By diversifying her investments, Erin was able to participate in the big winners while not being wiped out by the losers. Of course it would have been great if she could have invested the whole amount at 12% or more, but this example assumes she did her best to pick five potential winners.
To optimize your long-term investment gains, you need to optimize your asset allocation. Maybe you start with 1/3 of your money in safe investments like municipal bonds, another 1/3 in growth funds, and the last 1/3 in aggressive growth stocks. Over time these percentages will drift as each bucket grows at a different rate, so you need to rebalance them.
When your riskier investments lose money, rebalancing means transferring money out of your secure bucket to get back in the game and try again. And when your riskier investments pay off big, rebalancing means transferring money back to your secure bucket to lock in your gains. This strategy allows you to continue enjoying some big investment payoffs without taking on too much risk.
Beyond financial planning
After the financial planning course I realized that the strategy of asset allocation can be applied to other areas of life, such as work, relationships, and health.
Consider how you allocate your time. You can think of your time as consisting of several buckets, each having a different risk/reward ratio. If you have a full-time job that pays a flat salary, then most of your time is allocated to the security bucket, so you might want to shift some of that time to the entrepreneurial bucket to participate in the game for much greater gains. Maybe your job pays $20/hour, and you have the option of trying to make $50/hour doing consulting on the side, but your consulting efforts don’t always pay off. Some hours you make $50, but others you make $0. And as you slide the risk/reward ratio further, you may put yourself in the game for some of those delightful $10,000 hours.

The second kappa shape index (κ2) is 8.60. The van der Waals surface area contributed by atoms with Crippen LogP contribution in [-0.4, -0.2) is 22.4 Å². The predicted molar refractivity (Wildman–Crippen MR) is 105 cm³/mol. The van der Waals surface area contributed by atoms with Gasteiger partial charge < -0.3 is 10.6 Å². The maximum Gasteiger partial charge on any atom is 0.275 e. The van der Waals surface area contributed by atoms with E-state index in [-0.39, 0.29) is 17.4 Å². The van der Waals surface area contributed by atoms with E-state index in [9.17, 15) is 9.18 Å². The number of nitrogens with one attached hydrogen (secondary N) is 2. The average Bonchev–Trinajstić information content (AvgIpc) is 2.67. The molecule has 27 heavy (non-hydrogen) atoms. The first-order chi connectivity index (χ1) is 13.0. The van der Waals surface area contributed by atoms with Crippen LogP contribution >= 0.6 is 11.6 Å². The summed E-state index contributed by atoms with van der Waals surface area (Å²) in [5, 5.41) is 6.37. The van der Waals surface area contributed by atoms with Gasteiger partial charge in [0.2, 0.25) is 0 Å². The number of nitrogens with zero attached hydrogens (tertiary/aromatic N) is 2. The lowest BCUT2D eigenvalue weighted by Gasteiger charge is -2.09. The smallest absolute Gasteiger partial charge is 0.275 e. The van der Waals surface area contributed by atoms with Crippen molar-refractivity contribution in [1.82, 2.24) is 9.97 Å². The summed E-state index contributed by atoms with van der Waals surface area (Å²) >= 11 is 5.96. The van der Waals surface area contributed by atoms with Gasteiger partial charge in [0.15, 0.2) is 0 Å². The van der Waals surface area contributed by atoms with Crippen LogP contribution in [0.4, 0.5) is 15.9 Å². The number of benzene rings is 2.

You can also use non-monetary criteria for each bucket. With physical exercise you could have different buckets for allocating your time to aerobic conditioning, endurance training, strength training, stretching, sports, and fitness education. Each of these buckets will have a particular impact on your physical health. You would then allocate a certain percentage of your available exercise time to each of these buckets in accordance with your fitness goals. I remember when I started exercising regularly, all I did was running (aerobics). Then I got into distance running (endurance). Today I do about 40% aerobics, 45% strength training, and 15% disc golf (sports). I had the most balanced allocation when I trained in Tae Kwon Do, which was a great blend of everything.
It’s up to you to decide what particular allocation works best for you, whether you’re trying to get better returns on your money, your time, your energy, your goals, or something else. Working like a monomaniac on any one thing for too long will unbalance you, as will neglecting a key area for too long. Intelligent asset allocation can help you consciously determine the right mix that keeps you in the sweet spot of balancing risk vs. reward, work vs. leisure, strength vs. flexibility, solo time vs. social time, and so on.